Youth job creation takes centre stage at World Economic Forum
“The youth have been very clear in calling for leaders to address issues of exclusion, poverty and unemployment,” Zuma told delegates. “They are an important stakeholder for us because Africa is a youthful continent, which means we are a continent which has a very bright future if we invest correctly in our young people.”
Sub-Saharan Africa is the world’s youngest region with an estimated 60% of its population under the age of 25. About 20 million university graduates are expected to join the region’s workforce every year, according to research by the World Economic Forum (WEF).
“We a banking a great deal on the young people who are being technically trained,” Zuma said.
Africa’s youth must be trained in information and technology skills if they are to get jobs. The WEF projects that 41% of all existing work activities in South Africa are susceptible to automation, as well as 44% in Ethiopia, 46% in Nigeria and 52% in Kenya.
Zuma also addressed wider issues of rising inequality on the continent. “As leaders, we have not addressed adequately how we are going to close the gap between the rich and the poor in the world and achieve meaningful inclusive growth,” he said. “The gap between the developed and developing worlds […] remains huge, while the gap between rich and poor in many countries also remains wide.”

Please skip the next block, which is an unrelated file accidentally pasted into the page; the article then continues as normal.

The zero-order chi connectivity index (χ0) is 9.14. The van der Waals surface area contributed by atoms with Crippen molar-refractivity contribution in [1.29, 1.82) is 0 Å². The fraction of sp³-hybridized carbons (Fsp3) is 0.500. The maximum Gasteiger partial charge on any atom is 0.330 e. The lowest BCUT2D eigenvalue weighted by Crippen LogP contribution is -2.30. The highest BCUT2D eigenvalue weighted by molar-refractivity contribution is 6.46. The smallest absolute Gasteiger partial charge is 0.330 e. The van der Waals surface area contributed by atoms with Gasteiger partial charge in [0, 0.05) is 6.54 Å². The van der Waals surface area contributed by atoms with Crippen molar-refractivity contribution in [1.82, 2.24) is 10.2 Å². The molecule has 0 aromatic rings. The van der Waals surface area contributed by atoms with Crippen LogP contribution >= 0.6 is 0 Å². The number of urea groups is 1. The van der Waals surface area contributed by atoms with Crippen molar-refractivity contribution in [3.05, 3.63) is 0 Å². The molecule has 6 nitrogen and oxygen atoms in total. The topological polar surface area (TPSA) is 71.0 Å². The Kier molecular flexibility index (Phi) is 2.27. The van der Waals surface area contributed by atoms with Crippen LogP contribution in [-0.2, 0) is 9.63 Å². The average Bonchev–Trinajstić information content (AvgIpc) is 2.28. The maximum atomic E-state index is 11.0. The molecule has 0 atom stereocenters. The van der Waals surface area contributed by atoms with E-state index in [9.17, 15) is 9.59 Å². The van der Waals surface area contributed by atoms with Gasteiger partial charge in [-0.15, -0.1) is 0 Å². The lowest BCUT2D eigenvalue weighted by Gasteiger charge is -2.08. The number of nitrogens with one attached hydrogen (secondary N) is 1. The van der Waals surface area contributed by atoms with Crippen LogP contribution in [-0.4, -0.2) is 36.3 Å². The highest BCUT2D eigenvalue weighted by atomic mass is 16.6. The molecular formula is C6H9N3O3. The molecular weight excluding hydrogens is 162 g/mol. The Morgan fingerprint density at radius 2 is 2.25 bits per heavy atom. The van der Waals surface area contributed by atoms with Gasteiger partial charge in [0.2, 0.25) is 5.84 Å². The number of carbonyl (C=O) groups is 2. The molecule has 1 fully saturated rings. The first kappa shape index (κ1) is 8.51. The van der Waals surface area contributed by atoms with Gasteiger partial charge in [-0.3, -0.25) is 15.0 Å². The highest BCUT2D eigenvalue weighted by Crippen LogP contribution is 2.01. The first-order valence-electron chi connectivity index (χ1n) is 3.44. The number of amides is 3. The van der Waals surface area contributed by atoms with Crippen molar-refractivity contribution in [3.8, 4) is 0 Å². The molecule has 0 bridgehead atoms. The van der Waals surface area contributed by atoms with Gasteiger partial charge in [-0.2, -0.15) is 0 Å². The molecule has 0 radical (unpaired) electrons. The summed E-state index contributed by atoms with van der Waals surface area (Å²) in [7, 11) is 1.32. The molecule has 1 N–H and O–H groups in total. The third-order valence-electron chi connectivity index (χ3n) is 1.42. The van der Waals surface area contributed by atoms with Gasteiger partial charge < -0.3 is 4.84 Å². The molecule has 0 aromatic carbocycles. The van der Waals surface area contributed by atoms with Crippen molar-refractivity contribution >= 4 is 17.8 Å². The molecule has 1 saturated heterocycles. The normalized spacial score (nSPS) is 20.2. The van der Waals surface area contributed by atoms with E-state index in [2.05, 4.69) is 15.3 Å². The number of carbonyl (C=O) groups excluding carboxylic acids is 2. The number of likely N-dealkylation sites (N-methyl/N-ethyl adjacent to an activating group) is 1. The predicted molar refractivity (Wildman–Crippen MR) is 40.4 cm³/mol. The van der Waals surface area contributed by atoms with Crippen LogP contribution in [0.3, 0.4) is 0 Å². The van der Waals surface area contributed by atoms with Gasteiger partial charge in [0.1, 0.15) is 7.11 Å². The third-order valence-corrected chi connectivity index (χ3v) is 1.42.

The WEF reviewed data from LinkedIn, a professional social network, and found that the most common skilled jobs on the continent include business analysts, commercial bankers, accountants, customer service specialists, advertising professionals, information technology workers and software and app developers.
The meeting is being held under the theme “achieving inclusive growth through responsive and responsible leadership”.